There is more to add to the crucial points Becky Crocker made about Eddie Dempsey in Solidarity 519.
The picture featured is Dempsey visiting Alexander Mozgovoy, an uber-nationalist, uber-misogynistic paramilitary leader in the pro-Russian militias during the war in eastern Ukraine. When Mozgovoy was killed a week after they met, Dempsey wrote a glowing obituary of his comrade, which I’ll quote below.
If you want to get a grip on Mozgovoy, this is what he declared about women in the territory he controlled as a warlord, and of course by implication more generally:
“If I see even just one girl in a café or a pub tomorrow, she will be arrested. A woman must be the guardian of the hearth, a mother. But what kind of mothers are they after going to pubs? How can they bring up their children? What example are they giving?
“If you want to remain an honest person and devoted to your husband, stay at home and do embroidery. All pubs are full of the female population, all night clubs. What kind of female population do we have here? Are they all prostitutes, or what?”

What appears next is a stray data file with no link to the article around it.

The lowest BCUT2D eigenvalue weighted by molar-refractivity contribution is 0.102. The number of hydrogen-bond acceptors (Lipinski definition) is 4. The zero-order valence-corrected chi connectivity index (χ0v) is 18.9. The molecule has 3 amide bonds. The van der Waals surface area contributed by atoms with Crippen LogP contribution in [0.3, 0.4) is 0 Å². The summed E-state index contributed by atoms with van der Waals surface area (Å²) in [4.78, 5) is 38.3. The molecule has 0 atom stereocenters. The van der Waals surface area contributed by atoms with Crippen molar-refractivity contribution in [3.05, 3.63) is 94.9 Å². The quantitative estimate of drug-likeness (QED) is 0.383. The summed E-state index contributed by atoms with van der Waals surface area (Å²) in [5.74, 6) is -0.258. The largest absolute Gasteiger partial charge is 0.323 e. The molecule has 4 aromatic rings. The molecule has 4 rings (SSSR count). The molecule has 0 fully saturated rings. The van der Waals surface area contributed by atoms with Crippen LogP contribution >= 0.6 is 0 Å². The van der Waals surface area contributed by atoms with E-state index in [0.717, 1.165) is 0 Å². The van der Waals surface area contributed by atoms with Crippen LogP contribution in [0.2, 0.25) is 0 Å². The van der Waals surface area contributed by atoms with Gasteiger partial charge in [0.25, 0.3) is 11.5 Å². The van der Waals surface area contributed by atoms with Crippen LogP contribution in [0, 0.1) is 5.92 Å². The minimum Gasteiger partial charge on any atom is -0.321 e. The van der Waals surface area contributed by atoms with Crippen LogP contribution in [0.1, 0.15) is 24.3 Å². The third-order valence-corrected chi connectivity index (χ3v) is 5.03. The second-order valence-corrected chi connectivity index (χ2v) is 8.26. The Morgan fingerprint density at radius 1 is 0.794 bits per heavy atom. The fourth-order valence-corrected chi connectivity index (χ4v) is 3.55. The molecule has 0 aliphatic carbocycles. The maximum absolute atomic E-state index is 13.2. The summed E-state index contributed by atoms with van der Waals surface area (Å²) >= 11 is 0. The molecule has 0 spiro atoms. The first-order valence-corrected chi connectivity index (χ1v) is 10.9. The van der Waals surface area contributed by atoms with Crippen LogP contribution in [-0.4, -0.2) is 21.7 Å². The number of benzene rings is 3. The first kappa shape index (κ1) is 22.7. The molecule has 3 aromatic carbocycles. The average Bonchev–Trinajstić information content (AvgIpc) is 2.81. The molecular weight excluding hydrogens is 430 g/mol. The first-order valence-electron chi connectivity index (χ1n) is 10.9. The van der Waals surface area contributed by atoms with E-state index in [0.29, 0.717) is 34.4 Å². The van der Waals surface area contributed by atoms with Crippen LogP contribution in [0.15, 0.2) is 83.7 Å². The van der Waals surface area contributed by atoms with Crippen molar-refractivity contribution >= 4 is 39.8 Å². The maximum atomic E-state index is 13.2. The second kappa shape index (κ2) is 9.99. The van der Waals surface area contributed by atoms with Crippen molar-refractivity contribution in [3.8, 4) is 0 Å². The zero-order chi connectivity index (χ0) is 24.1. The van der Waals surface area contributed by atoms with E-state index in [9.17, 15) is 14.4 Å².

“So, I repeat. A special order will be issued to patrols: to arrest all women who are found in pubs. I said: all! And then let’s see whether you drink. Stay at home...
“You don’t like what I’ve said? It’s time that you remembered that you are Russians. It’s time to regain your spirituality.”
(For more on all this and on Mozgovoy and the forces he represented, see here.).
Dempsey’s obituary for Mozgovoy has been approvingly republished on the far-right Russian website Russia Insider (I do mean far-right, as shown by its content on “The Jewish Question”, “The Christian-Zionist Complex”, adverts for books doubting the Holocaust, and praise for American slavery). The piece was originally published in the Morning Star but they have now taken it down from the website.
The tenor of the article is summed up by how Dempsey approvingly quotes one of Mozgovoy’s “comrades”: “A man can be murdered, but not his ideas”. It concludes, in Dempsey’s own words: “Towards this precious goal his comrades will continue their late commander’s struggle.”
Self-evidently, this is not a slip or small mistake, but a manifestation of a deeply-held political orientation.
Am I saying Dempsey doesn’t think women in Britain should go to pubs? Of course not. But he is a fairly extreme case of support for right-wing nationalist movements as long as they are in conflict with Western imperialism, even when the people they are as reactionary as Mozgovoy. And that is not unconnected to the political issues Becky raised in her article.
Will any of Dempsey’s apologists try to find a way to explain this away?
Alexander Herman, London